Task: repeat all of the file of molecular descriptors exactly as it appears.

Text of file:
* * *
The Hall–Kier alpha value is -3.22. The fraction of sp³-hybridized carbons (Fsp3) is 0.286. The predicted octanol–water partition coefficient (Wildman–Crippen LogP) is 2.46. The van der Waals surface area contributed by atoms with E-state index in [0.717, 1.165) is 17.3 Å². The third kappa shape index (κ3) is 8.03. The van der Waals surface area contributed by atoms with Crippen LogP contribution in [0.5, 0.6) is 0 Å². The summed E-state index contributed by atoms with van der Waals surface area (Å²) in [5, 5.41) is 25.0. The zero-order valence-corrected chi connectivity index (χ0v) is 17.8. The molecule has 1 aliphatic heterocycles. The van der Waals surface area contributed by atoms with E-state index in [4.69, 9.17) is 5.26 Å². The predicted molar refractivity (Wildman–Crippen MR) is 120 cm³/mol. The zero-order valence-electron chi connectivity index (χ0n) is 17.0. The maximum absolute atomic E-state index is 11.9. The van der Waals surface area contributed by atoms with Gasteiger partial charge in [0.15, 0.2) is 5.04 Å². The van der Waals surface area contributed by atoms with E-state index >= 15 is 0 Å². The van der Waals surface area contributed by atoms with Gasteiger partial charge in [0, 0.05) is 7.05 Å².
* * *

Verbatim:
The Hall–Kier alpha value is -3.22. The fraction of sp³-hybridized carbons (Fsp3) is 0.286. The predicted octanol–water partition coefficient (Wildman–Crippen LogP) is 2.46. The van der Waals surface area contributed by atoms with E-state index in [0.717, 1.165) is 17.3 Å². The third kappa shape index (κ3) is 8.03. The van der Waals surface area contributed by atoms with Crippen LogP contribution in [0.5, 0.6) is 0 Å². The summed E-state index contributed by atoms with van der Waals surface area (Å²) in [5, 5.41) is 25.0. The zero-order valence-corrected chi connectivity index (χ0v) is 17.8. The molecule has 1 aliphatic heterocycles. The van der Waals surface area contributed by atoms with E-state index in [4.69, 9.17) is 5.26 Å². The predicted molar refractivity (Wildman–Crippen MR) is 120 cm³/mol. The zero-order valence-electron chi connectivity index (χ0n) is 17.0. The maximum absolute atomic E-state index is 11.9. The van der Waals surface area contributed by atoms with Gasteiger partial charge in [0.15, 0.2) is 5.04 Å². The van der Waals surface area contributed by atoms with E-state index >= 15 is 0 Å². The van der Waals surface area contributed by atoms with Gasteiger partial charge in [0, 0.05) is 7.05 Å².